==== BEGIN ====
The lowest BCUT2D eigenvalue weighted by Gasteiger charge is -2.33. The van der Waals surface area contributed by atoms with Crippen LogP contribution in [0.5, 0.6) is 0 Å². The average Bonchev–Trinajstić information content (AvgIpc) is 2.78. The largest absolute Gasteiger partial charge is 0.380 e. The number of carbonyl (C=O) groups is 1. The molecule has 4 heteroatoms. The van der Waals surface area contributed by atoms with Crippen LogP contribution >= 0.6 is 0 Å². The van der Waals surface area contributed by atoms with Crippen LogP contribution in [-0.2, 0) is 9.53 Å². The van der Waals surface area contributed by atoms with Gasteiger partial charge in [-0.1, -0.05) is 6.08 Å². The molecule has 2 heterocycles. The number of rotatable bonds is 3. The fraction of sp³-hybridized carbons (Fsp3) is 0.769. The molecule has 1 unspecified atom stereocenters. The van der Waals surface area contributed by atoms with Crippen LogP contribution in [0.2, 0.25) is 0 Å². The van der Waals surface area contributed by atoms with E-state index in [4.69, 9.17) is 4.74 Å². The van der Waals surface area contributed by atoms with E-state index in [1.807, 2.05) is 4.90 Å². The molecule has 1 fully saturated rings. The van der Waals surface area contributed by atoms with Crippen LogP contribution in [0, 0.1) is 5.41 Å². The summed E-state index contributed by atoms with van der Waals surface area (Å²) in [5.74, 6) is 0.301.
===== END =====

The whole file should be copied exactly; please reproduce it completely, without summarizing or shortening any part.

The lowest BCUT2D eigenvalue weighted by Gasteiger charge is -2.33. The van der Waals surface area contributed by atoms with Crippen LogP contribution in [0.5, 0.6) is 0 Å². The average Bonchev–Trinajstić information content (AvgIpc) is 2.78. The largest absolute Gasteiger partial charge is 0.380 e. The number of carbonyl (C=O) groups is 1. The molecule has 4 heteroatoms. The van der Waals surface area contributed by atoms with Crippen LogP contribution >= 0.6 is 0 Å². The van der Waals surface area contributed by atoms with Crippen LogP contribution in [-0.2, 0) is 9.53 Å². The van der Waals surface area contributed by atoms with Gasteiger partial charge in [-0.1, -0.05) is 6.08 Å². The molecule has 2 heterocycles. The number of rotatable bonds is 3. The fraction of sp³-hybridized carbons (Fsp3) is 0.769. The molecule has 1 unspecified atom stereocenters. The van der Waals surface area contributed by atoms with Crippen LogP contribution in [0.2, 0.25) is 0 Å². The van der Waals surface area contributed by atoms with E-state index in [4.69, 9.17) is 4.74 Å². The van der Waals surface area contributed by atoms with E-state index in [1.807, 2.05) is 4.90 Å². The molecule has 1 fully saturated rings. The van der Waals surface area contributed by atoms with Crippen LogP contribution in [0, 0.1) is 5.41 Å². The summed E-state index contributed by atoms with van der Waals surface area (Å²) in [5.74, 6) is 0.301.